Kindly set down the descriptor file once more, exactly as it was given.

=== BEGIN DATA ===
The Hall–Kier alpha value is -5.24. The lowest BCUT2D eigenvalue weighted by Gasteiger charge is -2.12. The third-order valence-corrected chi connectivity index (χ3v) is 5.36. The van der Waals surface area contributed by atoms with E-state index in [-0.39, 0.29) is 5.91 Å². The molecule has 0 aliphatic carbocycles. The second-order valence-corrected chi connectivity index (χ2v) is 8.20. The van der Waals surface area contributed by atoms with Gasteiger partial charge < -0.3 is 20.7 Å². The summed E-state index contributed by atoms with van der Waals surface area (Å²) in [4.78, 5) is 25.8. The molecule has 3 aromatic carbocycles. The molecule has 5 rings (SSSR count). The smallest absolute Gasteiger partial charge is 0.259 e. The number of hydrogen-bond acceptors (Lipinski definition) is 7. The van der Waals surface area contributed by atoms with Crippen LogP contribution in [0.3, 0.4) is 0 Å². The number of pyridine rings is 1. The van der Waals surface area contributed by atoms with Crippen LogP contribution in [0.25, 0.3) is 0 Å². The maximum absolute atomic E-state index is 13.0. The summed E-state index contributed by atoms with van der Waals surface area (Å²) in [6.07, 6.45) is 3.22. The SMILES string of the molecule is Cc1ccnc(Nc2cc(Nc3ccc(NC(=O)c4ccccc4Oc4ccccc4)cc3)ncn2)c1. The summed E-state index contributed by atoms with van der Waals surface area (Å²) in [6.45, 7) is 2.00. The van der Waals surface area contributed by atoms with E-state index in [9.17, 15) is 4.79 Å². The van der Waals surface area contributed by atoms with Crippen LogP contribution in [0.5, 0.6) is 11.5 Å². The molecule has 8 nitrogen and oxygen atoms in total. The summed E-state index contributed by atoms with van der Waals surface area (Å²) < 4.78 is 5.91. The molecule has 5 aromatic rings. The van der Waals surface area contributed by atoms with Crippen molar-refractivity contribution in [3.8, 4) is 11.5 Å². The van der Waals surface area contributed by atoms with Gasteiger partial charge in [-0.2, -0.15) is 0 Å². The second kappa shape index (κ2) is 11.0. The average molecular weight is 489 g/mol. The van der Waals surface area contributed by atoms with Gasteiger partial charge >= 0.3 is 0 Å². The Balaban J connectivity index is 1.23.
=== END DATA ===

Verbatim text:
The Hall–Kier alpha value is -5.24. The lowest BCUT2D eigenvalue weighted by Gasteiger charge is -2.12. The third-order valence-corrected chi connectivity index (χ3v) is 5.36. The van der Waals surface area contributed by atoms with E-state index in [-0.39, 0.29) is 5.91 Å². The molecule has 0 aliphatic carbocycles. The second-order valence-corrected chi connectivity index (χ2v) is 8.20. The van der Waals surface area contributed by atoms with Gasteiger partial charge < -0.3 is 20.7 Å². The summed E-state index contributed by atoms with van der Waals surface area (Å²) in [4.78, 5) is 25.8. The molecule has 3 aromatic carbocycles. The molecule has 5 rings (SSSR count). The smallest absolute Gasteiger partial charge is 0.259 e. The number of hydrogen-bond acceptors (Lipinski definition) is 7. The van der Waals surface area contributed by atoms with Crippen LogP contribution in [0.3, 0.4) is 0 Å². The number of pyridine rings is 1. The van der Waals surface area contributed by atoms with Crippen LogP contribution in [0.25, 0.3) is 0 Å². The maximum absolute atomic E-state index is 13.0. The summed E-state index contributed by atoms with van der Waals surface area (Å²) in [6.07, 6.45) is 3.22. The SMILES string of the molecule is Cc1ccnc(Nc2cc(Nc3ccc(NC(=O)c4ccccc4Oc4ccccc4)cc3)ncn2)c1. The summed E-state index contributed by atoms with van der Waals surface area (Å²) in [6.45, 7) is 2.00. The van der Waals surface area contributed by atoms with E-state index in [9.17, 15) is 4.79 Å². The van der Waals surface area contributed by atoms with Crippen LogP contribution in [0.5, 0.6) is 11.5 Å². The molecule has 8 nitrogen and oxygen atoms in total. The summed E-state index contributed by atoms with van der Waals surface area (Å²) < 4.78 is 5.91. The molecule has 5 aromatic rings. The van der Waals surface area contributed by atoms with Crippen molar-refractivity contribution in [3.8, 4) is 11.5 Å². The van der Waals surface area contributed by atoms with Gasteiger partial charge in [-0.2, -0.15) is 0 Å². The second kappa shape index (κ2) is 11.0. The average molecular weight is 489 g/mol. The van der Waals surface area contributed by atoms with Gasteiger partial charge >= 0.3 is 0 Å². The Balaban J connectivity index is 1.23.